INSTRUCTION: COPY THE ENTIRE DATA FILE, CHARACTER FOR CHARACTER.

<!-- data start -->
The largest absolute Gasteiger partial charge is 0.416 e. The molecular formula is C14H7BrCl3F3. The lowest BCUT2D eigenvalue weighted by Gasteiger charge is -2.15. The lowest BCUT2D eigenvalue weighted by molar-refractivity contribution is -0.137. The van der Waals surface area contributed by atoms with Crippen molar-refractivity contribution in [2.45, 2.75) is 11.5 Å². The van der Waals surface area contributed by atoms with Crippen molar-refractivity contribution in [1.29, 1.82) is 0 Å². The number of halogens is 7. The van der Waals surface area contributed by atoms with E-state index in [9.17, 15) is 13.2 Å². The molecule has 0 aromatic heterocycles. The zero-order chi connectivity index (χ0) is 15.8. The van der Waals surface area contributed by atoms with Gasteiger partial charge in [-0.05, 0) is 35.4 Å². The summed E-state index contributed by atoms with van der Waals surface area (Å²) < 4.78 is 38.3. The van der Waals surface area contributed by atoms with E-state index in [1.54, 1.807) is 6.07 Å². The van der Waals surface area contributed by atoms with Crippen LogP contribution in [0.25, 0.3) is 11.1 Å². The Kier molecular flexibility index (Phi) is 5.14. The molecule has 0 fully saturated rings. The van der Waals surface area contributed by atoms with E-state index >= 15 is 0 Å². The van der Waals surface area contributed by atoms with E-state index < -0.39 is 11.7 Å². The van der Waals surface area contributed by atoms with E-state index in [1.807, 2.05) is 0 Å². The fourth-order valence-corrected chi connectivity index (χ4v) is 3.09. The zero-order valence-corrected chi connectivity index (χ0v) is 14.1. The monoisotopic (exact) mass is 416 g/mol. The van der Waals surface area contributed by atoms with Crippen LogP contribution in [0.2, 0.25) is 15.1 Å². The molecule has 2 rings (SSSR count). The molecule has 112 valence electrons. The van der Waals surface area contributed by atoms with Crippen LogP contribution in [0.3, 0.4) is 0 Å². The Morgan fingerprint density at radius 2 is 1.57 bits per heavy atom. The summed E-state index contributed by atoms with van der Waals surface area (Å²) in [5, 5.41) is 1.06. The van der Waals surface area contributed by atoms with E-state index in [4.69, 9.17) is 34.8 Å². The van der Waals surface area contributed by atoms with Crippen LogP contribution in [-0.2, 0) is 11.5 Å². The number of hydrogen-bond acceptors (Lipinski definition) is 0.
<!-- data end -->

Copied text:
The largest absolute Gasteiger partial charge is 0.416 e. The molecular formula is C14H7BrCl3F3. The lowest BCUT2D eigenvalue weighted by Gasteiger charge is -2.15. The lowest BCUT2D eigenvalue weighted by molar-refractivity contribution is -0.137. The van der Waals surface area contributed by atoms with Crippen molar-refractivity contribution in [2.45, 2.75) is 11.5 Å². The van der Waals surface area contributed by atoms with Crippen molar-refractivity contribution in [1.29, 1.82) is 0 Å². The number of halogens is 7. The van der Waals surface area contributed by atoms with E-state index in [9.17, 15) is 13.2 Å². The molecule has 0 aromatic heterocycles. The zero-order chi connectivity index (χ0) is 15.8. The van der Waals surface area contributed by atoms with Gasteiger partial charge in [-0.05, 0) is 35.4 Å². The summed E-state index contributed by atoms with van der Waals surface area (Å²) < 4.78 is 38.3. The van der Waals surface area contributed by atoms with E-state index in [1.54, 1.807) is 6.07 Å². The van der Waals surface area contributed by atoms with Crippen LogP contribution in [0.25, 0.3) is 11.1 Å². The Kier molecular flexibility index (Phi) is 5.14. The molecule has 0 fully saturated rings. The van der Waals surface area contributed by atoms with E-state index >= 15 is 0 Å². The van der Waals surface area contributed by atoms with E-state index < -0.39 is 11.7 Å². The van der Waals surface area contributed by atoms with E-state index in [1.807, 2.05) is 0 Å². The fourth-order valence-corrected chi connectivity index (χ4v) is 3.09. The zero-order valence-corrected chi connectivity index (χ0v) is 14.1. The monoisotopic (exact) mass is 416 g/mol. The van der Waals surface area contributed by atoms with Crippen LogP contribution in [0.2, 0.25) is 15.1 Å². The molecule has 2 rings (SSSR count). The molecule has 112 valence electrons. The van der Waals surface area contributed by atoms with Crippen LogP contribution in [0.3, 0.4) is 0 Å². The Morgan fingerprint density at radius 2 is 1.57 bits per heavy atom. The summed E-state index contributed by atoms with van der Waals surface area (Å²) in [5, 5.41) is 1.06. The van der Waals surface area contributed by atoms with E-state index in [4.69, 9.17) is 34.8 Å². The van der Waals surface area contributed by atoms with Crippen LogP contribution in [-0.2, 0) is 11.5 Å². The number of hydrogen-bond acceptors (Lipinski definition) is 0.